Each company will have to find its own mix. Citizen marketers, though, should be brought into the mix.
"What do you think? Words have power, and I am concerned about how we use them in this instance."
Great point Lewis, and I think we are taking two different approaches to solving the same problem; how to get companies to empower consumers. My fear is that no matter what we call it, 'losing control', 'giving control', or 'sharing control', that many companies are going to say 'Oh shit! They are talking about us LOSING control!' And any company that has to be sold on the idea at this point in the game, is likely going to want to resist.
I was trying to make the point that companies would be giving up some control, but in return, they empower their customers to market for them. And if they are willing to give up enough control, they can encourage evangelism, which, from a strictly business sense, saves companies money. Evangelists are members of the same communities they are selling to, thus they know the markets the best, because they ARE the market. If they are satisfying their own wants and needs, they are satisfying the community's wants and needs, since they ARE the community.
But I do think it's rather sad that we have to think of a way to sell companies on the idea of empowering their customers, since doing so would HELP companies immensely. But many companies are so out of touch with their customers, that they don't understand the benefits of communicating with them directly.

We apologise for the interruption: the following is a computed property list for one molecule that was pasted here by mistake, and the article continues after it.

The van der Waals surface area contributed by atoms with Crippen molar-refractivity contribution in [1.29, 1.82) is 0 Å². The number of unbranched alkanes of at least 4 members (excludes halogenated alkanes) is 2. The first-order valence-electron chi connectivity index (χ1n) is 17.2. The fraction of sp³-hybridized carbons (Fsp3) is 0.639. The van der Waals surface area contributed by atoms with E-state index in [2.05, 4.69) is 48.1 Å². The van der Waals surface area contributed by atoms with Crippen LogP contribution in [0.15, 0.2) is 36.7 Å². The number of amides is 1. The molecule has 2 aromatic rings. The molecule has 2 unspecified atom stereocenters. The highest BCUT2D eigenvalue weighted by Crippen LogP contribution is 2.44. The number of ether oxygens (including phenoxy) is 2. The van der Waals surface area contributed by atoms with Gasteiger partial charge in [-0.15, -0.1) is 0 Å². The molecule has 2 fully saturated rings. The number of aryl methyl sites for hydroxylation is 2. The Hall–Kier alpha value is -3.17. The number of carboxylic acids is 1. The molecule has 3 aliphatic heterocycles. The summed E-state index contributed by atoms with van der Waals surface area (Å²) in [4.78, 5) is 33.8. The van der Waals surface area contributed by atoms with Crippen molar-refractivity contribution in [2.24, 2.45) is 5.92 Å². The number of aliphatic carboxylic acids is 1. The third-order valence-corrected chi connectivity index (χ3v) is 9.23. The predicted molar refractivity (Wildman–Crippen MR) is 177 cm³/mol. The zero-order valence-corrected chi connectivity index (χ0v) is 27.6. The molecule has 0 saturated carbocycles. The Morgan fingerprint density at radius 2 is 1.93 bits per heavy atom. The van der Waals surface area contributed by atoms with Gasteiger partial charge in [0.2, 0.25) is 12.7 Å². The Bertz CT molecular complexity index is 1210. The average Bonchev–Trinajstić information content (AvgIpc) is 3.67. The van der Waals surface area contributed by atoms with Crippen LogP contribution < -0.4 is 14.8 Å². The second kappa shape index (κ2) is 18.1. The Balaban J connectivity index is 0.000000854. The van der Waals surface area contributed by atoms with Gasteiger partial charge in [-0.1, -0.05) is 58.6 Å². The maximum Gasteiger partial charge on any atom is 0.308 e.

Yes, companies are reluctant to change and often fear and resist it. I think you and I would agree that fearing change rather than embracing it ends up hurting the brand, business growth and profits. The exact opposite of what businesses are trying to achieve.
I also agree with David: "Marketers can't, and shouldn't, give up control. They need to be willing to share control, as you say, but only to a degree." By gradually testing the waters rather than diving into the deep end of the pool, we can adjust our strategies to meet our customers' wants better and can assuage the fear tugging at the CFO's purse strings.
But, as a marketer, I'm used to push back and have come to expect it. So, while we want the same result, I am trying to figure out how to frame the message so that it sells.
I don't think we can use sites such as YouTube or MySpace or even CK's excellent post about MTV as examples. I think we have to use apples to sell apples, and that means data and examples of traditional businesses that have taken the leap.
It's hard work, my friend.
"I don't think we can use sites such as YouTube or MySpace or even CK's excellent post about MTV as examples. I think we have to use apples to sell apples, and that means data and examples of traditional businesses that have taken the leap."
Agreed. Anything that can make the message more relevant, improves the chance that it will be acted upon.